IEEE: About Wind Turbines

Mike O'Dell mo at
Fri Feb 5 12:31:14 CST 2010

it has nothing to do with sloppiness

wind and solar have problems with "dispatch reliability"
the wind doesn't blow the best way all the time
and clouds are equally difficult to predict a year in

after a wind farm or solar farm is in operation for a while,
the planning assumptions, developed from detailed monitoring
for an extended period before the farm gets built, are validated
with "real life", and those can be used to estimate the expected
output from the facility. but those are *estimates* based on
past history, and weather is notoriously unreliable.

until we have realistic grid-scale power storage ability, or
until wind and solar have enough geographic diversity to allow
large-scale averaging, and the transmission infrastructure is
sufficiently modernized to support significant transit traffic,
wind and solar cannot be used for "base load" distribution because
they cannot be relied upon to be there when required.
as a result, every megawatt of generation contracted with
wind or solar has to be backed-up with a contract for
dispatch-reliable generation (fossil or nuclear).

just last year, in the Texas Independent Operating Area
(larger than Texas but it is the majority of the area),
they were using a large wind farm in northwest Texas
to carry part of the daytime peak load. to the vast
surprise, a little dry line moved through, dropping the
wind speed to essentially zero in the space of two or
three minutes. suddenly the TIOA had a deficit of several
hundred megawatts and the impact was felt all the
way into Canada. the TIOA has rightly decided they have
to solve this problem before they can carry base load
generation with wind or solar.

progress is being made on grid-scale storage,
and plans are being developed for a new long-haul
transmission core to make it easier to move power
long distances. the current transmission infrastructure
was designed to be regional at most, within one power
company's regional footprint. moving power from
the sunny southwest to the dreary northeast is just
not realistic at the moment. new EHV transmission coupled
with a move to DC-based interties offer the possibility
of both building a new transmission core as well as making
the existing grid more stable by sectionalizing it.

it turns out large AC power grids and large dynamically-routed
data networks have the same fundamental problem: they are
both too large to be synchronous. the speed of light is just
too bloody slow. the solution in both cases is to break
the network into subnets small enough to be quite stable
and then interconnect those regional subnets with technology
which doesn't propagate instability. those are DC interties
in the electric power case and exterior routing protocols
in the packet network case.

the Europeans have been doing DC interties and DC transmission
for quite some time now and the technologies are relatively
mature, but the network planning and engineering required
to exploit them are not as well-developed or well-understood
over here. and utilities are not prone to spend money they
can't relate directly to bottom-line growth, so the incentives
may require a bit of tuning to produce the desired behavior.

but it is gonna happen - just not terribly quickly.


On 2/4/10 11:12 AM, Karl W4KRL wrote:
> Andre,
> There should be exact figures for how much wind-generated electricity was
> produced. Then we would not need to resort to rules of thumb to compare wind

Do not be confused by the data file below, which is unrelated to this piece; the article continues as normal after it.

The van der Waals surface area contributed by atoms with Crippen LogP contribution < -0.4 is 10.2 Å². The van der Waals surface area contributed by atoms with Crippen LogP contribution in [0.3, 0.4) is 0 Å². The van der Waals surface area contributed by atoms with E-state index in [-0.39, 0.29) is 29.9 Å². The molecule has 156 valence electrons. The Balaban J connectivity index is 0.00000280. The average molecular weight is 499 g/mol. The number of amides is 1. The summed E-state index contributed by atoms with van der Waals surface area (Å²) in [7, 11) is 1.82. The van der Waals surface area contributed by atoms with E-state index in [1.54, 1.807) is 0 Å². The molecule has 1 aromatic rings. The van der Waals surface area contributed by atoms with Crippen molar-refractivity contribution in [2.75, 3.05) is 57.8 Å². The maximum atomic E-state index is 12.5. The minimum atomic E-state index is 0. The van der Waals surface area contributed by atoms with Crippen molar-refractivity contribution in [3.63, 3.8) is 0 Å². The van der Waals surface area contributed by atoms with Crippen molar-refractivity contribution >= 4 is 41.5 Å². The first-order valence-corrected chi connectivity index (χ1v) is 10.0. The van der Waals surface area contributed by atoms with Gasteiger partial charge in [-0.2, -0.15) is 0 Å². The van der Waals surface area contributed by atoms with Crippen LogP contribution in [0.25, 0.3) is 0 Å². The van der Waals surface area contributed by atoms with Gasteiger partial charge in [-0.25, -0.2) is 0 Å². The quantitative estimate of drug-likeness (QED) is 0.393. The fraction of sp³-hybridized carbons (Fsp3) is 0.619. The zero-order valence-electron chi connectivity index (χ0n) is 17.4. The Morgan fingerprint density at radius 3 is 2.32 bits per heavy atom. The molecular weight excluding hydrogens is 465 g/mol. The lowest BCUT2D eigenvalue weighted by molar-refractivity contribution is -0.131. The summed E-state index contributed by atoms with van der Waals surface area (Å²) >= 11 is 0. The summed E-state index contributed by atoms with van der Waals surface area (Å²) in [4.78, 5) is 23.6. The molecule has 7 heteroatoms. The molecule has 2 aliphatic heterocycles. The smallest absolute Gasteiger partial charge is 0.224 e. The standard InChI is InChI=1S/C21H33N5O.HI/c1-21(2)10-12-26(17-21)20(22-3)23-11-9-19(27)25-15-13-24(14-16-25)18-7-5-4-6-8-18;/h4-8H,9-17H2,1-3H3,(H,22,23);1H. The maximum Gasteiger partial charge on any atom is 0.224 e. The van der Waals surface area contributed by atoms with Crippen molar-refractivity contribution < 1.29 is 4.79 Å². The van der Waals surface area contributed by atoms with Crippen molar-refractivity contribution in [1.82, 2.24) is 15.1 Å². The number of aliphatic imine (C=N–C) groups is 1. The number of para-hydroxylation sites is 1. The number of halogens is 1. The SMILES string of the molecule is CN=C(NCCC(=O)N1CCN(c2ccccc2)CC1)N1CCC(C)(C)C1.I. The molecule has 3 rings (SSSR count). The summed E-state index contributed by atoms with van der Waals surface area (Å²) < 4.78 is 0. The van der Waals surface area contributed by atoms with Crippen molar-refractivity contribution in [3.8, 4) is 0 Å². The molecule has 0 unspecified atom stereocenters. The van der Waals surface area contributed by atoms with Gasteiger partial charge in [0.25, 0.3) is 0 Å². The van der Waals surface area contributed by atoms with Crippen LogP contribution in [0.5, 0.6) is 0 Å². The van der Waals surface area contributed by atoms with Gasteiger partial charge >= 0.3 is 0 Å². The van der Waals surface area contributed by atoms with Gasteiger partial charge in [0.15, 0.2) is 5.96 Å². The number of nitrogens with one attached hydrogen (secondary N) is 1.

> capacity to non-intermittent capacity. It is sad to see the degree of
> precision increase when applying approximate factors. Shame on the author!
> An interesting statistic that was missed is that US wind generation capacity
> was increased 40% in one year.
> 73 Karl W4KRL
> -----Original Message-----
> From: andre kesteloot [mailto:andre.kesteloot at]
> Sent: Wednesday, February 03, 2010 12:39 PM
> To: Tacos
> Subject: IEEE: About Wind Turbines
> New turbines amounting to almost 10 gigawatts were installed in the
> United States in 2009
> <
> Release.html>,
> bringing the country's total wind capacity to about 35 GW, according to
> data released by the American Wind Energy Association this week. Next
> week the Global Wind Energy Council, based in Brussels, is expected to
> release figures showing that wind installation worldwide almost equalled
> the booming growth rates seen in recent years, which have been around 28
> percent per annum.
> Putting its spin on the rather sensational 2009 news, the American wind
> association asserts
> <
> hts_of_2009.html>
> that additional U.S. wind capacity avoids or saves more than 60 million
> metric tons of annual carbon dioxide emissions, 200,000 tons of sulfur
> dioxide, 80,000 tons of nitrous oxide, and 20 billion tons of water. A
> spokesperson for the association claims, perhaps a little dubiously,
> that their numbers crunchers got these results whether the generation
> that wind is substituting for is taken to be the average national mix or
> the specific mix replaced by specific turbines.
> To keep things in perspective, recall that when wind (or solar) capacity
> is compared to baseload fossil or nuclear generation, it is normally
> divided by a factor of three, four or even five, to account for
> intermittancy. (The wind doesn't always blow and the sun doesn't always
> shine.) By that standard, the new wind capacity really is equivalent to
> no more than 3.3 GW of natural gas. But even by that reduced benchmark,
> it's the equal of three nuclear power plants--not a single one of which
> is getting built in the United States at present.
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"Of course it's hard!
If it was easy, we'd be buying it from somebody else!"

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